Pandemic Pets

My blogging friend David Miller from sent me this article from America. He thought that I might be interested in it, and I was.

That got me thinking about the recent issue of ‘Pandemic Pets’ here in Britain. From the Spring of 2020 until the end of 2021, pet ownership exploded in the UK. People forced to stay at home because of lockdowns, or working from home permanently due to changes in working practices decided that what they needed in their lives was a pet.

But they didn’t think it through.

Pets need a lot of attention.
Dogs need regular exercise.
All pets need food, beds, leads, collars, toys, and some need cages and straw.
They also need to have innoculations, worming, regular health checks, and in some cases, medication or surgery.

The bills start to mount up, and even if you have Pet Insurance, that doesn’t cover everything. The weather puts people off of walking dogs. They make a mess in the house before they are trained, leave fur all over the place, chew things up, and generally impart their odours into the once clean and fragrant house.

Even a non-pedigree animal has to have a lot of money spent on it on a monthly basis. Some need grooming regularly too.

Meanwhile, the once-excited new pet owners are busy on Zoom calls, or have been summoned back to their former office or workplace once the Pandemic restrictions ceased to operate. That cuddly pup, cute cat, or fluffy rabbit has become a money pit that has to be left to its own devices for eight to ten hours a day, and those new owners begin to resent their new pet, wondering why the hell they thought it was a good idea to get one.

Then comes the war in Ukraine, the global financial crisis, increased fuel bills, rampant inflation, and huge hikes in the price of petrol and diesel. Mortgage rates are set to increase, and money is tight even for those with well-paid jobs.

What happens next is that animal shelters and rescue centres are inundated with unwanted dogs, cats, rabbits, and other animals. The Pandemic Pet owners are even resorting to giving away their supposedly beloved pets via Facebook, or selling them cheap to anyone with the cash who will collect them. Some owners are crowdfunding to cover the cost of operations on their pets, or in the worse case scenario having perfectly healthy animals put to sleep because they can’t be bothered with them any longer.

I know this doesn’t apply to everyone who bought a pet during this period, but you only have to look at animal shelter websites to realise there is a huge issue to deal with.

Let’s hope if we have another pandemic, people who didn’t want a pet before don’t go rushing into thinking having one will change their lives.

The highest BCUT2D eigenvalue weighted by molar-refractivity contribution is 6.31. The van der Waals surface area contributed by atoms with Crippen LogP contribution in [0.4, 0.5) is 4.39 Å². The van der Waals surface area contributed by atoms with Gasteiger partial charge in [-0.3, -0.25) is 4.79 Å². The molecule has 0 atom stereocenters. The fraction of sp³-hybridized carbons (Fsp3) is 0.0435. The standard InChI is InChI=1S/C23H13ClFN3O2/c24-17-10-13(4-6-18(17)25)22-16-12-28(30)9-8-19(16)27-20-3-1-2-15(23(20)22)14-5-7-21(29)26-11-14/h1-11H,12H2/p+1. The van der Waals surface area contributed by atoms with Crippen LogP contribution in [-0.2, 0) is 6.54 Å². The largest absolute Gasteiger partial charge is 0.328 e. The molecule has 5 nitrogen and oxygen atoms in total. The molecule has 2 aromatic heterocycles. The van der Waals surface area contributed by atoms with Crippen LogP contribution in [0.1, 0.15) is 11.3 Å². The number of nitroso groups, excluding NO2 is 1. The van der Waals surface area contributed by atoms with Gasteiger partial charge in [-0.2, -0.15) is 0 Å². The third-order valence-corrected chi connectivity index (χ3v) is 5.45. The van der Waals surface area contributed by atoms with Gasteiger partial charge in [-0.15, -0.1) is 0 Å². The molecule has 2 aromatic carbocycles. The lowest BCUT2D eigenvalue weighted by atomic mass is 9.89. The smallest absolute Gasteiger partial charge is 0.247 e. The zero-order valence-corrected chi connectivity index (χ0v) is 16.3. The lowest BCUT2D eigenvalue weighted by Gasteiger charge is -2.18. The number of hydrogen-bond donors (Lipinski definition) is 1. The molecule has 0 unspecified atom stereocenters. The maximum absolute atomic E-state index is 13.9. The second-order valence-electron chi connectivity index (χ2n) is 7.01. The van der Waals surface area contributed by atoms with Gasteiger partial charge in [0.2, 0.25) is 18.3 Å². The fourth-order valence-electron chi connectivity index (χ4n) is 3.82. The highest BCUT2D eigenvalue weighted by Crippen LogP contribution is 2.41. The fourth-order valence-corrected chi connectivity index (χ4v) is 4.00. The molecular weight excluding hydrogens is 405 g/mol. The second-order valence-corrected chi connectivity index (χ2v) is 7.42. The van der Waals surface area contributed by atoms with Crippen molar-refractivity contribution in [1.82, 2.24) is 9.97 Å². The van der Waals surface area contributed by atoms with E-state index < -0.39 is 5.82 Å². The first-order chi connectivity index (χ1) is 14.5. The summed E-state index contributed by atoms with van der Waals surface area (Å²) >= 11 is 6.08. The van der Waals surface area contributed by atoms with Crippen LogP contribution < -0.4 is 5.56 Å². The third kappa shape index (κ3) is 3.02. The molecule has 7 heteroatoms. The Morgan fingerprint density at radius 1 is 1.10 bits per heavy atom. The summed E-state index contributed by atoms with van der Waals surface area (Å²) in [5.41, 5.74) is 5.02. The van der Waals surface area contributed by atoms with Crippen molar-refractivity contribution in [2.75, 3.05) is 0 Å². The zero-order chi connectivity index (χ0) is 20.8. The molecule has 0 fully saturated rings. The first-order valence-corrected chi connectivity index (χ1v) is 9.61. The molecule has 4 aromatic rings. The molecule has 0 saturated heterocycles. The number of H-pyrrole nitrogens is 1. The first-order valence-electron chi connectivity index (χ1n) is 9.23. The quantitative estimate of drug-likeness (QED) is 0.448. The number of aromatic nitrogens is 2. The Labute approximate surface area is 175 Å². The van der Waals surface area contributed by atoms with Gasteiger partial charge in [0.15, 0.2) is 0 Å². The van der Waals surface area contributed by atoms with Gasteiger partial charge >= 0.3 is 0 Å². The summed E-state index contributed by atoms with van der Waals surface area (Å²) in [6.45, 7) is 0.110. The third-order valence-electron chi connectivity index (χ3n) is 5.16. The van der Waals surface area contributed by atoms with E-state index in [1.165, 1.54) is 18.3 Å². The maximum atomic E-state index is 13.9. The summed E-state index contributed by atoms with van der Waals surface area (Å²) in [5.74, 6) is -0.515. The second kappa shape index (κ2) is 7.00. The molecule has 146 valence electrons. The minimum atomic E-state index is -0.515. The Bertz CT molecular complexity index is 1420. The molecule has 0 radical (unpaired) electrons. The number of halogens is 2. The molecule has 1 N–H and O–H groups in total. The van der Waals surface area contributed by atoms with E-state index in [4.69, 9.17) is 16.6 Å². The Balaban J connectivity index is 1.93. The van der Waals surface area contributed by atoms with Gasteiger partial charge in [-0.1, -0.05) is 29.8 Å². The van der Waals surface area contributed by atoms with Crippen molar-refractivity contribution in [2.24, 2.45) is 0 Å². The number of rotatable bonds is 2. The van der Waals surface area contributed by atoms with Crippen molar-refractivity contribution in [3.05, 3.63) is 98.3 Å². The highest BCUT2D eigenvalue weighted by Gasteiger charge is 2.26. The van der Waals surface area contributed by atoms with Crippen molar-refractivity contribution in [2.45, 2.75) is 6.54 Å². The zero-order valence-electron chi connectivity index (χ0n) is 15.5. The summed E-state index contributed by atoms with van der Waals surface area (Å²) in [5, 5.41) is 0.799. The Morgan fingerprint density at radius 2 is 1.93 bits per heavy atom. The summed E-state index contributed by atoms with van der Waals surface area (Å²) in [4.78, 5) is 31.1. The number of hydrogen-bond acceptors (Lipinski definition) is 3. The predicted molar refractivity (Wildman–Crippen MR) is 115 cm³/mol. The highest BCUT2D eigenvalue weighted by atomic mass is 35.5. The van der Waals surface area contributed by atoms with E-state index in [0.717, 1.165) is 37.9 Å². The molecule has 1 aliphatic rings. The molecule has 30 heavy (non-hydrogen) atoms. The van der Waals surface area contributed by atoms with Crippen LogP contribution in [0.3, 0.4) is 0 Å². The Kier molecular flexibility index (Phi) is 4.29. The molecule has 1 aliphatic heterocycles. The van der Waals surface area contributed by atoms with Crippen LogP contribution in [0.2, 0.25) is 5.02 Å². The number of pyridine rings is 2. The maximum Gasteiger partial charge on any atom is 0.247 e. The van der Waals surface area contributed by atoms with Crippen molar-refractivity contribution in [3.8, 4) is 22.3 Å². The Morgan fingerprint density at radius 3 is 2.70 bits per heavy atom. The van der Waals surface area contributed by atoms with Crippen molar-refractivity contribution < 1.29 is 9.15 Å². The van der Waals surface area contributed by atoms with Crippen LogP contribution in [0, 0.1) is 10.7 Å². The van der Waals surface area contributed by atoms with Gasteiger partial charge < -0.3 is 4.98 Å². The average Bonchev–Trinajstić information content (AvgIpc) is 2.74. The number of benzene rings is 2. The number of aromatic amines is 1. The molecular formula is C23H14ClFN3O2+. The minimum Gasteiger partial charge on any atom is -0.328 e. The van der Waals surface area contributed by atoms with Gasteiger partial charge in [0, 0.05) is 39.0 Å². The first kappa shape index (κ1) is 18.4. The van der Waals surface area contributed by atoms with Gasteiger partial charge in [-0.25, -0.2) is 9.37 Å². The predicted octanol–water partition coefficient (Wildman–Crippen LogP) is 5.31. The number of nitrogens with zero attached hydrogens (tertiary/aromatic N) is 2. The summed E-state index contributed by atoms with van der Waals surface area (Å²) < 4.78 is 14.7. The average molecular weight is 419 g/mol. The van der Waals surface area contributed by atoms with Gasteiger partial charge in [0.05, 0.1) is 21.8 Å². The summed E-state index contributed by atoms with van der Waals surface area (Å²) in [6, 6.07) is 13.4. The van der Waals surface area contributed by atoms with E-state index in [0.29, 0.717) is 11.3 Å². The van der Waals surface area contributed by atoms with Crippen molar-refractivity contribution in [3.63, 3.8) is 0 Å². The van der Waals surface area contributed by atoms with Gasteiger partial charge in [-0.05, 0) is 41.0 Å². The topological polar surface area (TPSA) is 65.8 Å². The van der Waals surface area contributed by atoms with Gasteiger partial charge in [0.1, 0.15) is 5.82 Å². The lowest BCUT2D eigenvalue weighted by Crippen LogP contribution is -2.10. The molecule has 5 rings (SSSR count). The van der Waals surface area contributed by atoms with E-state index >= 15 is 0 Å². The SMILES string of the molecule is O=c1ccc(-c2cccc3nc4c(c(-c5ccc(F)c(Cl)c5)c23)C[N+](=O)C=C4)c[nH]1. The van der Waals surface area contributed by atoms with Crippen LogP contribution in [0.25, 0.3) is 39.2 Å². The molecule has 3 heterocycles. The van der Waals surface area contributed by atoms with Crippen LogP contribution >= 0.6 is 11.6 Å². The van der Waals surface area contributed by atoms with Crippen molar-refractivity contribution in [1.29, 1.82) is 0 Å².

Because ultimately, it is the poor animals who will suffer.

Captain Tom: A Tainted Legacy?

Many readers will have heard about Sir Tom Moore, the WW2 veteran who raised £39,000,000 for NHS charities while walking around his own garden during the pandemic. He was feted and adored all over the world. I wrote about him on this blog, I signed a petition for him to be knighted, and my wife donated money to his charity. He sadly died in February 2021.

Since then, disturbing facts have emerged about the whereabouts of some of the money donated. It is currently managed by a charitable foundation, run by his daughter Hannah Ingram. Here she is with her father.

Hannah is a business recruitment officer, managing her own company, Maytrix, which has a focus on recruitment, brand development and training for companies.
She was the one who floated the idea that her father walk round the garden to celebrate his 100th birthday.
Following his death, his daughter set up her own charitable foundation, with the aim of continuing to receive funds and hoping to keep his legacy alive.

In its first year, running from 5 May 2020 to 31 May 2021, the foundation, which was set up to continue the national fundraising hero’s legacy, accumulated almost £1.1m in donations.

However, its audited accounts show just £160,000 was given away in charitable grants while £240,000 was spent on management and fundraising costs.
Of the costs, £126,424 was spent on “fundraising consultancy fees” and £20,884 was used in “advertising and marketing expenditure”.
Organisations that received the grants included the Royal British Legion, Mind, Willen Hospice, and Helen and Douglas House.
During the 12-month period, a combined total of more than £54,000 was also reimbursed to two companies controlled by Sir Captain Tom Moore’s daughter Hannah Ingram-Moore and her husband Colin, called Club Nook Limited and Maytrix Group Limited.